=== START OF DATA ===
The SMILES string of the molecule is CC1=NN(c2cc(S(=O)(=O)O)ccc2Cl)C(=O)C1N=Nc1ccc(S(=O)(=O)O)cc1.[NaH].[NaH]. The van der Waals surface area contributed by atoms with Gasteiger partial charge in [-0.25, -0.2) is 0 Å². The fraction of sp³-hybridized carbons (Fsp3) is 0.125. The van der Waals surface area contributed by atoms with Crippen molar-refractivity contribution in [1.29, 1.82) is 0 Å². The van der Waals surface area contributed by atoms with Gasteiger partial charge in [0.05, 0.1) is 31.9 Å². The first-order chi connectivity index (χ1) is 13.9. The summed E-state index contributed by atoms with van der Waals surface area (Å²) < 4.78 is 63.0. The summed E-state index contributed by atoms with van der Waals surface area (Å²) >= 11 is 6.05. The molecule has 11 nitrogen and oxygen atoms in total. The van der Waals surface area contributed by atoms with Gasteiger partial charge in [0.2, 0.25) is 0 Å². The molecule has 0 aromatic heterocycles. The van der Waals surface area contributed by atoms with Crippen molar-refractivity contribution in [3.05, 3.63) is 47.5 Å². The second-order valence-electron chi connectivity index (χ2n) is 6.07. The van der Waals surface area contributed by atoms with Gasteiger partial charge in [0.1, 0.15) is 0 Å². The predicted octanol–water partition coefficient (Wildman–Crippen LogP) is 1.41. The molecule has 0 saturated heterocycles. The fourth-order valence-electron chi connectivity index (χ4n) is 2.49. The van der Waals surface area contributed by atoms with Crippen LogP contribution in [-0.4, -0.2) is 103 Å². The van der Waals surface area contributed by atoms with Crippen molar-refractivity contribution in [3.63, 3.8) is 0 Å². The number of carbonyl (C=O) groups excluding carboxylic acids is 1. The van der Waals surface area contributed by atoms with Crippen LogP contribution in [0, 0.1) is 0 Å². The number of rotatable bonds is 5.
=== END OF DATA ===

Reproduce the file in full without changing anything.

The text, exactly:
The SMILES string of the molecule is CC1=NN(c2cc(S(=O)(=O)O)ccc2Cl)C(=O)C1N=Nc1ccc(S(=O)(=O)O)cc1.[NaH].[NaH]. The van der Waals surface area contributed by atoms with Gasteiger partial charge in [-0.25, -0.2) is 0 Å². The fraction of sp³-hybridized carbons (Fsp3) is 0.125. The van der Waals surface area contributed by atoms with Crippen molar-refractivity contribution in [1.29, 1.82) is 0 Å². The van der Waals surface area contributed by atoms with Gasteiger partial charge in [0.05, 0.1) is 31.9 Å². The first-order chi connectivity index (χ1) is 13.9. The summed E-state index contributed by atoms with van der Waals surface area (Å²) < 4.78 is 63.0. The summed E-state index contributed by atoms with van der Waals surface area (Å²) >= 11 is 6.05. The molecule has 11 nitrogen and oxygen atoms in total. The van der Waals surface area contributed by atoms with Gasteiger partial charge in [0.2, 0.25) is 0 Å². The molecule has 0 aromatic heterocycles. The van der Waals surface area contributed by atoms with Crippen molar-refractivity contribution in [3.05, 3.63) is 47.5 Å². The second-order valence-electron chi connectivity index (χ2n) is 6.07. The van der Waals surface area contributed by atoms with Gasteiger partial charge in [0.1, 0.15) is 0 Å². The predicted octanol–water partition coefficient (Wildman–Crippen LogP) is 1.41. The molecule has 0 saturated heterocycles. The fourth-order valence-electron chi connectivity index (χ4n) is 2.49. The van der Waals surface area contributed by atoms with Crippen LogP contribution in [-0.4, -0.2) is 103 Å². The van der Waals surface area contributed by atoms with Crippen molar-refractivity contribution in [3.63, 3.8) is 0 Å². The number of carbonyl (C=O) groups excluding carboxylic acids is 1. The van der Waals surface area contributed by atoms with Crippen LogP contribution in [0, 0.1) is 0 Å². The number of rotatable bonds is 5.